This month’s RPG Blog Carnival topic is Divine Worldbuilding, which comes at a fortuitous moment as I have had to begin designing a pantheon or two for my home campaign. I really should have given it thought much sooner, as I have two clerics and a paladin split across two groups. When it was just my home game, and I wasn’t looking at publishing the setting, I was fine hand-waiving the details and going with the gods as presented in the 5e PHB. But as I am going to publish this campaign world as a setting book, it seemed appropriate to make some decisions about the deities of my world. Not only is it better to do it now, before the characters get much higher in level, but these details can then inform and even form the basis of future plots.
Today I’m going to outline the first three big questions I ask when creating a pantheon from scratch, so you can see how you might get started. In articles later this month I’ll outline the next steps from there, and we’ll look at one of my finished pantheons, to give you an example of how to flesh out the pantheon for play. Let’s start!
1) Deities of What? – This question encompasses a bunch of more specific questions. In our own history, we can see that deities came into being to help explain aspects of the world we didn’t understand. So the usual starting place would be to look at the elemental forces of your world: fire, lightning, wind, water, and so on. Are there moons in your night sky? There’s probably a deity or deities associated with them. Is there an especially tall mountain, or an always smoldering volcano? Deity. Deities were also associated with common aspects of life which could be affected by unknowable or poorly understood influences. Thus we had deities of the hunt, for instance, because we needed someone to thank/blame when hunting was good/bad. When we later developed agriculture we had a deity for that, for much the same reason. Death deities are probably the most common across pantheons, as death and what happens when we die is probably the great unknowable.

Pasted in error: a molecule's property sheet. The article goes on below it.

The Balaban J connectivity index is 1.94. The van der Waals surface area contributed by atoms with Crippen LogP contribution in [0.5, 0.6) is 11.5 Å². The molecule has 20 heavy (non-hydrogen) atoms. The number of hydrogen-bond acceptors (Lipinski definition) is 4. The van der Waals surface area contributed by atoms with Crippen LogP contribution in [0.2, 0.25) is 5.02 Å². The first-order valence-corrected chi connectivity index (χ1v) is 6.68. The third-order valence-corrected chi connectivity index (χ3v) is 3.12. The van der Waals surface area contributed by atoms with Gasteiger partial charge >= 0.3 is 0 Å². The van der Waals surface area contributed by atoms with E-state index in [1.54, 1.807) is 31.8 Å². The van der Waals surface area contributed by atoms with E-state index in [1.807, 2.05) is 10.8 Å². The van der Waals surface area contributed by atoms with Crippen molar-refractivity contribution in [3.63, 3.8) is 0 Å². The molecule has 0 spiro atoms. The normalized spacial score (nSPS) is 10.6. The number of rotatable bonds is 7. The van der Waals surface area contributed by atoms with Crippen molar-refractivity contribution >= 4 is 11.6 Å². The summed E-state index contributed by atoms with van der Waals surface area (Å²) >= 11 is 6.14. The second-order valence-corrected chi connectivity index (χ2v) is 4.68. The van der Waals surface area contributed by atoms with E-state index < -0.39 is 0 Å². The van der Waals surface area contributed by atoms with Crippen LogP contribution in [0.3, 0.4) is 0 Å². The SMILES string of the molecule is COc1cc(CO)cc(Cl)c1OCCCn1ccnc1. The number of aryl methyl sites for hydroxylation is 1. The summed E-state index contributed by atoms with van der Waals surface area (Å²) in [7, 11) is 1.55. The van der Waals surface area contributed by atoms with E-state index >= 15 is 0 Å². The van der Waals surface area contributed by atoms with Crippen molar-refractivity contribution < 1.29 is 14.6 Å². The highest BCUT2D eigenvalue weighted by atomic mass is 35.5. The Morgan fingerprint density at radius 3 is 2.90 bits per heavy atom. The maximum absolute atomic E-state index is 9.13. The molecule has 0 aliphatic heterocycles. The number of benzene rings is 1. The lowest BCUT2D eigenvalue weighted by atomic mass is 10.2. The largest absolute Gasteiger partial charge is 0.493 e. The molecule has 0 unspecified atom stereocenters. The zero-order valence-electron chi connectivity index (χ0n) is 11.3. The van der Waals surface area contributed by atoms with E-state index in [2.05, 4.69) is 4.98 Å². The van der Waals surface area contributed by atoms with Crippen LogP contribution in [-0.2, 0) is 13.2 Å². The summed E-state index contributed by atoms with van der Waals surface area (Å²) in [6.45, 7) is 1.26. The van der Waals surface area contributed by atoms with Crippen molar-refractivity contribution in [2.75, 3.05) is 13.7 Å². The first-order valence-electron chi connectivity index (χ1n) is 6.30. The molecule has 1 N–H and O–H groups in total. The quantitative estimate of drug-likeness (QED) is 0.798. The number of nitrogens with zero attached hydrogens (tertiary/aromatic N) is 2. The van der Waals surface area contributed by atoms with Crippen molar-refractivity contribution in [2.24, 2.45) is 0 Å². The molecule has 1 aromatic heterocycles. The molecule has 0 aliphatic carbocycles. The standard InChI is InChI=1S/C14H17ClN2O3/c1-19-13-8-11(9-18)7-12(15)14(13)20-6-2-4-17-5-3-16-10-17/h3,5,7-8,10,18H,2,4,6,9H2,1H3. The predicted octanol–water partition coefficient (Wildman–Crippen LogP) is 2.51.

Once you have a list of “primordial” deities, look at your campaign world and figure out where you are in your campaign’s history. If you’re running a campaign set in a rough, pre-history type setting, you might actually be done. But if the societies in your campaign world are more developed, chances are they’ve also expanded the influence and portfolios of their deities. That old deity of fire, for instance, may also be the new deity of the forge. Depending on the flavor of Death deity in your campaign, maybe its portfolio has expanded to include law and judgement in the mortal realm, as well as the hereafter. You may even need to create more modern deities. Early civilizations wouldn’t have needed a Deity of Trade or a Deity of Invention, for instance, but your current culture might.
And one final question, are you going to use a pantheon or not? While there may have once been primordial deities worshipped, perhaps there is now just a single deity encompassing all things to all people. But is it a true monotheism, or do folks also believe in lesser deities which support the main deity? The Catholic faith is a good example of this; while it is considered monotheistic (God), there is the Holy Trinity (Father, Son, and the Holy Spirit), as well as what amounts to a pantheon of Saints, each a patron of some aspect of the world.